NEW ULM - It wouldn't happen next year - because it requires substantial planning and bringing many interest groups on board - but a potential switch to a four-day school week is generating some serious discussion in District 88.
The idea is being considered as part of ongoing budget planning - as officials look for ways to save money during a challenging financial future.
The four-day week concept is being implemented in 17 states, Superintendent Harold Remme reports.
Several states have enacted legislation promoting the concept: Arizona, Colorado, Kansas, Louisiana, New Mexico, Oregon, South Dakota, Wisconsin and Wyoming.
A four-day week is being considered by an increasing number of MInnesota schools, with implementation reasons tending to be financial and geographic.
The impact on student achievement tends to be neutral, says Remme, but the concept raises questions about the work schedules of non-teaching staff (custodians, clerical employees, etc.).
What a four-day week could look like
The concept can be implemented on a variety of ways.
Student days could run from 8 a.m. to 4 p.m., and staff days from 7:30 a.m. to 4:15 p.m.
"Off-days" could be scheduled on a Monday, Wednesday or Friday. Off-days do not have to happen every week; or, they could be half days.
Assuming an after-Labor Day start of the student school year (currently a state law), students would be in school for 138 days, and staff for 160 days, with extra half-days available for staff.
The number of staff days has traditionally been a negotiation issue in District 88, and can become a matter of concern.
What research shows
Research of the four-day concept indicates both positive and negative outcomes, notes Remme.
On the positive side, the four-day week results in:
Improved attendance for students and staff;
Improved staff morale;
Improved staff development opportunities;
Potential for tutoring on off-days;
Possibilities to schedule medical and dental appointments for students and staff on the off-day without sacrificing class time;
Fewer interruptions of class time;
Improved teacher recruitment;
Decreased discipline referrals;
Allowing students to increase part-time jobs;
Parent satisfaction- with more family time on long weekends;
Increased opportunities for things to do on off-days: staff development, field trips, snow days make-up.
Retention concerns for at-risk students, with the three-day lapse;
A long day for younger students and special needs students - that may be inappropriate for their developmental age;
Attention span concerns, with longer class periods;
Earlier and later busing times;
Potential daycare issues for families;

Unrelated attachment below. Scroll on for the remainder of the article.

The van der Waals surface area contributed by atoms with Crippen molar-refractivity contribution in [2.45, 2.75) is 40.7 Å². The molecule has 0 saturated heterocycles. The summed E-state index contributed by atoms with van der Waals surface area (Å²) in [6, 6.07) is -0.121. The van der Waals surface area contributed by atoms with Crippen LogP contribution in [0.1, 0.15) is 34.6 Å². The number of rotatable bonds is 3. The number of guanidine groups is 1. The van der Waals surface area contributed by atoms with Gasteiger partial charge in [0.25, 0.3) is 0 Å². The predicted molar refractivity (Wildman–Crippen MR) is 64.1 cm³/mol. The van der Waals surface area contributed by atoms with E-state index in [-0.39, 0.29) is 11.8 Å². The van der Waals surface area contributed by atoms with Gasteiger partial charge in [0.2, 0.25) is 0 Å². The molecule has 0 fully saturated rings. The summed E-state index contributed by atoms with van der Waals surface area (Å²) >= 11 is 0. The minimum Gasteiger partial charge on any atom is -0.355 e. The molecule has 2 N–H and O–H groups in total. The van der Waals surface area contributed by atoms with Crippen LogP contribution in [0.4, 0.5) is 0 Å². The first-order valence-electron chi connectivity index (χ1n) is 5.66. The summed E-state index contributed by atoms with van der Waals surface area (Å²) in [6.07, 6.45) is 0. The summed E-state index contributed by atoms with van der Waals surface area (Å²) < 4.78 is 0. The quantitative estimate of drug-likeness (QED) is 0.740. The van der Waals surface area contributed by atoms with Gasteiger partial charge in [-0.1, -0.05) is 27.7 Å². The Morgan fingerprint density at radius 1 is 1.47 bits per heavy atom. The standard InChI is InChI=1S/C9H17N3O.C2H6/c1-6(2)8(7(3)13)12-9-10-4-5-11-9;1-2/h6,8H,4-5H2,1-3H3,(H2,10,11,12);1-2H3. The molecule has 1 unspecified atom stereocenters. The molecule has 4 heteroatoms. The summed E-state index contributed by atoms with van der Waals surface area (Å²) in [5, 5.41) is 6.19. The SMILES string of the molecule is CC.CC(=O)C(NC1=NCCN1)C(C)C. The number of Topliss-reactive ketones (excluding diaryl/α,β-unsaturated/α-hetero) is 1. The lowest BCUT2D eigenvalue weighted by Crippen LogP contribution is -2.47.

Potential to complicate practice and game schedules;
Conflicting messages about time on task;
Reduced employment for bus drivers and support staff;
Loss of food service revenue;
Complications with employee contract adjustments.
The four-day week could help save on costs such as busing, substitute teachers, support staff, food service and utilities.
Currently, District 88 spends about $1.35 million to bus students to and from school. This means that, if the four-day week helps save 20 percent of that cost, the busing cost savings would amount to $270,000. Fifteen percent savings in busing costs would amount to $202,000; 10 percent to $135,000, and 5 percent to $67,500.
The busing contract would be subject to negotiation with the busing company, which could have repercussions of it own.
Last year, District 88 spent $186,129 on substitute teachers. Based on this number, 20 percent savings in this category would amount to $37,225; 15 percent to $27,919; and 10 percent to $18,612.
Substitute support staff cost the district $155,474. Based on this figure, 20 percent savings would total $31,094; 15 percent to $23,321; and 10 percent to $15,547.
Food service substitutes cost $14,020. Based on this amount, 20 percent savings would amount to $2,804; 15 percent to $2,103; and 10 percent to $1,402.
A utility savings estimate was not available at the time of publication. These costs would, of course, vary depending on the specific weekly schedule. Buildings would still need to be at least partially heated on student off-days.
Educators and others should "take some time thinking this through; at least a year," said Remme.
A change of such magnitude, he notes, would require "a community conversation - with everyone."
For the purposes of perspective, students are currently in school for 30 weeks per calendar year. Eleven out of these weeks are short weeks - of four days or less.